Sir Bob Geldof is urging investors to wake up and invest in an ignored Africa, saying the region has promise.
Speaking to a room full of investment professionals from around the world at the CFA Institute’s 69th annual conference held in Montreal on May 11, the Boomtown Rat’s frontman, political activist, songwriter and founder of the 8 Miles Fund said the financial sector has ignored two billion Africans. Geldof said Africa has been left out of the global chess match and he compared the situation to a game of checkers where pieces are jumped over.
“It bodes well to look at the part of the world that normally does not swim with our economic ken, but finds a way to do new things,” said Geldof, who, in 1984, in response to the famine in Ethiopia wrote and performed the song Do They Know It’s Christmas? with other artists under the name Band Aid.
With the market the way it is, he believes investors need to look further and he went as far to say, investors aren’t even doing their job correctly, otherwise they’d be in Africa already.
“Where else are you going to go in the current world that offers you the sort of returns that Africa is offering? Are you in commodities? Are you in equity? Look at the market…. its crap. The job of you guys is to take care of your clients’ money. Surely you’ve got researchers down there that can answer these questions and if you haven’t, are you doing your job?” he asked.
With a massive write-off of African debt from G7 nations in 2005, it has allowed the continent to grow with new hope Geldof explained, but he remains appalled at investors for not showing interest despite there being more tension and corruption elsewhere than in Africa.
“Why are investors not investing in Africa? The data is there, but you lot never look at it. Weird,” he commented.
Sit up and listen
Geldof said investors won’t be able to ignore Africa much longer, so they better sit up and listen. “We’re all going to Africa, whether you like it or not.”
Geldof noted that 60 per cent of unfarmed agricultural land remaining is in Africa, and we will need to invest in that land if we want to feed ourselves. He says one of the main obstacles to investing in Africa is instability, specifically terrorist groups funded by Middle Eastern countries.
Geldof’s message was simple, “Invest in Africa.”
“There is only one place left on Earth where growth can start from almost zero! Why don’t you do it? The richest African did not make his fortune in tech, he made it by selling flour and cement. Put it another way, returns can be had for low risk,” he said.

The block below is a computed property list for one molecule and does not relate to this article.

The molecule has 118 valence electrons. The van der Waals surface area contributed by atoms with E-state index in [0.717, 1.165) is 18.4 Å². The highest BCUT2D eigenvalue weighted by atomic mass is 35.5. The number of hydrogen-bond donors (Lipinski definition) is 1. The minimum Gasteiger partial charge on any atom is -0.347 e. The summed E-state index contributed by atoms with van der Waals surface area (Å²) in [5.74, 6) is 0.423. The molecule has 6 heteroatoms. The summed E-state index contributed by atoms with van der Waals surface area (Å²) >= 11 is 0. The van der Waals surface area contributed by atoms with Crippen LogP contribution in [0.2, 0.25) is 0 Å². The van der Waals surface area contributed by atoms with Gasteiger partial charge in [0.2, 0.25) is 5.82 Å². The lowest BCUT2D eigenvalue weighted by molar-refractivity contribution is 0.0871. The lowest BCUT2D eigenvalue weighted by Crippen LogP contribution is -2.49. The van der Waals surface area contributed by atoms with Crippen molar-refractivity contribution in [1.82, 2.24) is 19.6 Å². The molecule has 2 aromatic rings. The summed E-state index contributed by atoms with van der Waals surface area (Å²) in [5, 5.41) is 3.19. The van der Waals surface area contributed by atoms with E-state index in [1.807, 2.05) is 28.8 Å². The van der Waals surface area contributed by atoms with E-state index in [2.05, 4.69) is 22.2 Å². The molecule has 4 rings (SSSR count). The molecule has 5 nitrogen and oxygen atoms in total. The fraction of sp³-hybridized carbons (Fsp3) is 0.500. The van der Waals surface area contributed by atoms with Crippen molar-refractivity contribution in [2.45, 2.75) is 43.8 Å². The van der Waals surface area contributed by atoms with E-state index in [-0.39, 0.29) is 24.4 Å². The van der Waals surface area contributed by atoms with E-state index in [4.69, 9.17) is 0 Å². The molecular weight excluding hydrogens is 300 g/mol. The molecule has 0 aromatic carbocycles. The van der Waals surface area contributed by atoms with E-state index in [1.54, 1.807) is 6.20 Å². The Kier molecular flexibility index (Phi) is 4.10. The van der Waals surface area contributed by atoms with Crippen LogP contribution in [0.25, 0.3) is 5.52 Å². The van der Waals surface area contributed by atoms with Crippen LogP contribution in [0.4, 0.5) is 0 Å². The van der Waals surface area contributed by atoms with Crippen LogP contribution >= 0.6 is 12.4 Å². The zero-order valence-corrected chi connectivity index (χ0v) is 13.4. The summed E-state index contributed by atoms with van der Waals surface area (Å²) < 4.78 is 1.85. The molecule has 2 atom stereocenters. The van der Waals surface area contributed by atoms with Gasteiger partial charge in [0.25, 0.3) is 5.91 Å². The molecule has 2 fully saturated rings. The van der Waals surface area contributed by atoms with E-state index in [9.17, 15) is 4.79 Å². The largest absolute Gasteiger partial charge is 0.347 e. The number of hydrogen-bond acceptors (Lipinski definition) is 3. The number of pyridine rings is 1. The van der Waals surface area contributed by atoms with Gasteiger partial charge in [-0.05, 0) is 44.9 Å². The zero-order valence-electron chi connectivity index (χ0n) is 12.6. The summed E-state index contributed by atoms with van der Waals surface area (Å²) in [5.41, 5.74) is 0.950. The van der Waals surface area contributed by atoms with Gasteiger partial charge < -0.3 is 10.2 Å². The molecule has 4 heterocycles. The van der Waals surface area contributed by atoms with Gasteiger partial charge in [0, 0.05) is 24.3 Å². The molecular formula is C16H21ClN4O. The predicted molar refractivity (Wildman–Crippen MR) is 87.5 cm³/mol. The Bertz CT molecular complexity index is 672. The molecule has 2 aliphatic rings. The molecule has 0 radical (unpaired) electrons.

Geldof says there are many ways to invest in Africa and a lot of Canadians mining companies do so through their projects around Africa; but investors can also invest their cash in African companies that need capital.
The place where he sees the biggest investment opportunities are deals between $15- and $25 million in the consumer space, not only in companies that produce goods, but also in banking, insurance and other financial services.
Still, he says abandoning foreign aid is not the way to go as it is the easiest way for governments to establish “soft power” that later pays off.
“It’s the best spend you’ll ever get for return on minimal investment,” he said. “Soft power in this continent that will be absolutely critical in the 21st century.”
Geldof says he has proof on getting great investment returns after he founded the 8 Miles Fund (named after the distance between the Europe and Africa). 8 Miles is a private equity firm, which invests solely in Africa after being pressured into giving it a go as a way of making some impact. Some of the prominent invests include Uganda’s Orient Bank Ltd., Egypt’s Eagle Chemical Group and the Awash Wine Share Company in Ethiopia.
He says there is no other place in the world where investors get the same return as in Africa. His firm has seen a 25 per cent internal rate of return after raising US$300 million in the last several years.
Cause for concern
Geldof is becoming increasingly worried that the horrors of the mid-1980s will return because of a rapidly expanding population; desertification; a lack of basic necessities, such as seeds to plant and more infrastructure to support these nations.
“I went the mountains and I was out in the countryside, visiting some of the villages because there are 10.5 million people suffering malnutrition and if they cannot plant seeds now for crops, we are going to go back to those pictures of thirty years ago,” says Geldof.
“Education, health, roads, rail have revolutionised the entire region. 50 per cent of Africans have mobile phones and it is the fastest growing region in the world for phones.”
But despite all of these challenges, many African nations experience economic growth in the high single digits year in and year out, Geldof says.